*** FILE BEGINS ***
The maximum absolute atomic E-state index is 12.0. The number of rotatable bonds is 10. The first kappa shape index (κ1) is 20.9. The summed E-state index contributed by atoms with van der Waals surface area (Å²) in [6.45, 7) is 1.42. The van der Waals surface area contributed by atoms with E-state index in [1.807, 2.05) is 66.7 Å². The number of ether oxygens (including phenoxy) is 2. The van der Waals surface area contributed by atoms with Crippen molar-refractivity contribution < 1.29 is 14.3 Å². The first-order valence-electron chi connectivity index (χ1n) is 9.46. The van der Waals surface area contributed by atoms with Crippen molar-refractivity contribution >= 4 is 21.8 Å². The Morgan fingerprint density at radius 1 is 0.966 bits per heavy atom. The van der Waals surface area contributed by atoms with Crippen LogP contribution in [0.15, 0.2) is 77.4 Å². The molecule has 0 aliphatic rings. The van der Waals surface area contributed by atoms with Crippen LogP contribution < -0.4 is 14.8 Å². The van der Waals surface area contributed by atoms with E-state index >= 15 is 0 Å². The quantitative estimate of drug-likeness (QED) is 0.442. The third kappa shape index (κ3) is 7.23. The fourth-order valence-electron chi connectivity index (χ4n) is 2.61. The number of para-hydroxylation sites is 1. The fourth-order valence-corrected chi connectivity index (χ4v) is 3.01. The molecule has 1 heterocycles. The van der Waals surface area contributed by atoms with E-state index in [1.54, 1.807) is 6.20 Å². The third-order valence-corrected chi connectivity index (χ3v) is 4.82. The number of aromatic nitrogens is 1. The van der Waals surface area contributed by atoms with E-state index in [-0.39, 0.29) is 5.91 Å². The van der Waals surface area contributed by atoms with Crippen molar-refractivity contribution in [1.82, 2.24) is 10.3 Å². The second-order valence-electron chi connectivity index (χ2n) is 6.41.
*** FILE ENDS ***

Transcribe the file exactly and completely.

The maximum absolute atomic E-state index is 12.0. The number of rotatable bonds is 10. The first kappa shape index (κ1) is 20.9. The summed E-state index contributed by atoms with van der Waals surface area (Å²) in [6.45, 7) is 1.42. The van der Waals surface area contributed by atoms with E-state index in [1.807, 2.05) is 66.7 Å². The number of ether oxygens (including phenoxy) is 2. The van der Waals surface area contributed by atoms with Crippen molar-refractivity contribution < 1.29 is 14.3 Å². The first-order valence-electron chi connectivity index (χ1n) is 9.46. The van der Waals surface area contributed by atoms with Crippen molar-refractivity contribution >= 4 is 21.8 Å². The Morgan fingerprint density at radius 1 is 0.966 bits per heavy atom. The van der Waals surface area contributed by atoms with Crippen LogP contribution in [0.15, 0.2) is 77.4 Å². The molecule has 0 aliphatic rings. The van der Waals surface area contributed by atoms with Crippen LogP contribution < -0.4 is 14.8 Å². The van der Waals surface area contributed by atoms with E-state index >= 15 is 0 Å². The quantitative estimate of drug-likeness (QED) is 0.442. The third kappa shape index (κ3) is 7.23. The fourth-order valence-electron chi connectivity index (χ4n) is 2.61. The number of para-hydroxylation sites is 1. The fourth-order valence-corrected chi connectivity index (χ4v) is 3.01. The molecule has 1 heterocycles. The van der Waals surface area contributed by atoms with E-state index in [1.54, 1.807) is 6.20 Å². The third-order valence-corrected chi connectivity index (χ3v) is 4.82. The number of aromatic nitrogens is 1. The van der Waals surface area contributed by atoms with E-state index in [-0.39, 0.29) is 5.91 Å². The van der Waals surface area contributed by atoms with Crippen molar-refractivity contribution in [1.82, 2.24) is 10.3 Å². The second-order valence-electron chi connectivity index (χ2n) is 6.41.